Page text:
Recently on our DUI forum a user asked, “I was arrested for driving under the influence (DUI) about six months ago. I was charged with a felony DUI. I had to apply for Social Security Disability Insurance because I was win injured at the time of my DUI arrest. I just received my SSDI denial notice for my DUI injury. I have worked and paid taxes for twenty-five years. I do understand why the SSA would deny my claim if I am insured for SSDI benefits?”
Getting SSDI benefits for a DUI injury
Claimants may qualify for SSDI benefits if they have a severe mental or physical health condition which does not allow them to work for at least 12 continuous months. To qualify for SSDI, however, claimants must meet specific medical and nonmedical benefits. For example, claimants must have sufficient work credits, they must have a severe injury lasting 12 continuous months, and they cannot currently be working and earning too much money.
Now, you specifically asked about a DUI injury sustained in a DUI accident. Unfortunately, if you have been convicted of a felony and your DUI injury was sustained while committing the felony, you may also be denied benefits for your DUI injury.
How can the SSA deny benefits for my DUI injury?
Your denial is supported by what the Social Security Administration refers to as the Felony Impairment Rule. Specific details about this rule can be found under Title II Regulations, 20 C.F.R. 404.1506, Subsection (a), limitations resulting from the commission of a felony must be excluded from consideration of disability under the Act:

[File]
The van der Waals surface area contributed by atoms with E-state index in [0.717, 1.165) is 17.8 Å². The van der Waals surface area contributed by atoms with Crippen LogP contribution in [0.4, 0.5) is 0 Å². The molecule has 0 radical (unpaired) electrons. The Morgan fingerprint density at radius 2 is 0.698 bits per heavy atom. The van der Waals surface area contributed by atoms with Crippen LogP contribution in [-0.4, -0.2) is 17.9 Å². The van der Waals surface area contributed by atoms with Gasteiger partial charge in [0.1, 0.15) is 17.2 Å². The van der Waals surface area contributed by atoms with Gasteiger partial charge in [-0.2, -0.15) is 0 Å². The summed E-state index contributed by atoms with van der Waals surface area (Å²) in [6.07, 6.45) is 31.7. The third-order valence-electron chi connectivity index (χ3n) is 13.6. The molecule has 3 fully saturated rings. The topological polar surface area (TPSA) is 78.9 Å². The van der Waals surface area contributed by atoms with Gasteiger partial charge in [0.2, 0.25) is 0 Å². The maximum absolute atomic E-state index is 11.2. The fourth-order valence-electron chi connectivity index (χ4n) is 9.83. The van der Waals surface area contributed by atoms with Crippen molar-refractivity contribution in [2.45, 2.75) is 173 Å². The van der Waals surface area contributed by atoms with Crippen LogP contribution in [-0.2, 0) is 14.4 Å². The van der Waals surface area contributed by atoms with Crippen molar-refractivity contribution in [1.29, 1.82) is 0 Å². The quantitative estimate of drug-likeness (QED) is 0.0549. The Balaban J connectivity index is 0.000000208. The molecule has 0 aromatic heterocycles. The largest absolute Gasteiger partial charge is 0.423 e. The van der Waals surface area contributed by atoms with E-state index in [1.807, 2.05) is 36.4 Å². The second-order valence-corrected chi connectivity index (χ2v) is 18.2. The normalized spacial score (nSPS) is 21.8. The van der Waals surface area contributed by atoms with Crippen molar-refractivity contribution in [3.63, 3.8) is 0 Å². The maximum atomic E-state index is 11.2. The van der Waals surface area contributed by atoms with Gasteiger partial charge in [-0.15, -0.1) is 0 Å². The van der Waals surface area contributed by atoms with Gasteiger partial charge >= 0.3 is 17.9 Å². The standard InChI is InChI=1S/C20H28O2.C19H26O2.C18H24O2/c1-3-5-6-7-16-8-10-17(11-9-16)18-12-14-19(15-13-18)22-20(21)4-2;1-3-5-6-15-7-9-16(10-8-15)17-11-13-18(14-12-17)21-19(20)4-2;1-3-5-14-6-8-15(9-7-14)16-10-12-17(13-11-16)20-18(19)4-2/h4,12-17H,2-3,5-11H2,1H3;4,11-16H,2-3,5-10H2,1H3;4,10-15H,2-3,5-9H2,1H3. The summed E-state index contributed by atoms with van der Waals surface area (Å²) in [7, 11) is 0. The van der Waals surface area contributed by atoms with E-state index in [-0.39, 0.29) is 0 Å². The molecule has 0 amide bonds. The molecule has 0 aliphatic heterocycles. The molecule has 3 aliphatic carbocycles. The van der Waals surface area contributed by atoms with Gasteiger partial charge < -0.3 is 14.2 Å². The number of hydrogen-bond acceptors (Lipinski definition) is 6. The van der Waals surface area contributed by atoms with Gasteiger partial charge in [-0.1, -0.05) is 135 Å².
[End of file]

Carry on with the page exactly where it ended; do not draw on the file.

“(a) Permanent exclusion of felony-related impairment. In determining whether you are under a disability, we will not consider any physical or mental impairment, or any increase in severity (aggravation) of a preexisting impairment, which arises in connection with your commission of a felony after October 19, 1980, if you are subsequently convicted of this crime. Your subsequent conviction will invalidate any prior determination establishing disability if that determination was based upon any impairment, or aggravation, which we must exclude under this rule.”
Note: A DUI injury may have been eligible for SSDI benefits if you had not been convicted of a felony. For example, you might be eligible for SSDI benefits if you were only convicted of a misdemeanor (as long as you were not in jail or in prison).
What are my options for my DUI injury?
Individuals who are injured in a DUI accident have several options. Assuming they were not responsible for the accident but were injured by another driver, they could apply for SSDI benefits, or in some states, they could file a personal injury claim to recover compensation for their loss.
Because you were the offender, however, your options are limited. As mentioned above, you will not qualify for SSDI benefits. You also will not be able to file a personal injury claim against another driver.
Unfortunately, the options which remain for you are limited to paying for your own medical care out of pocket or filing a claim with your own medical insurance company.
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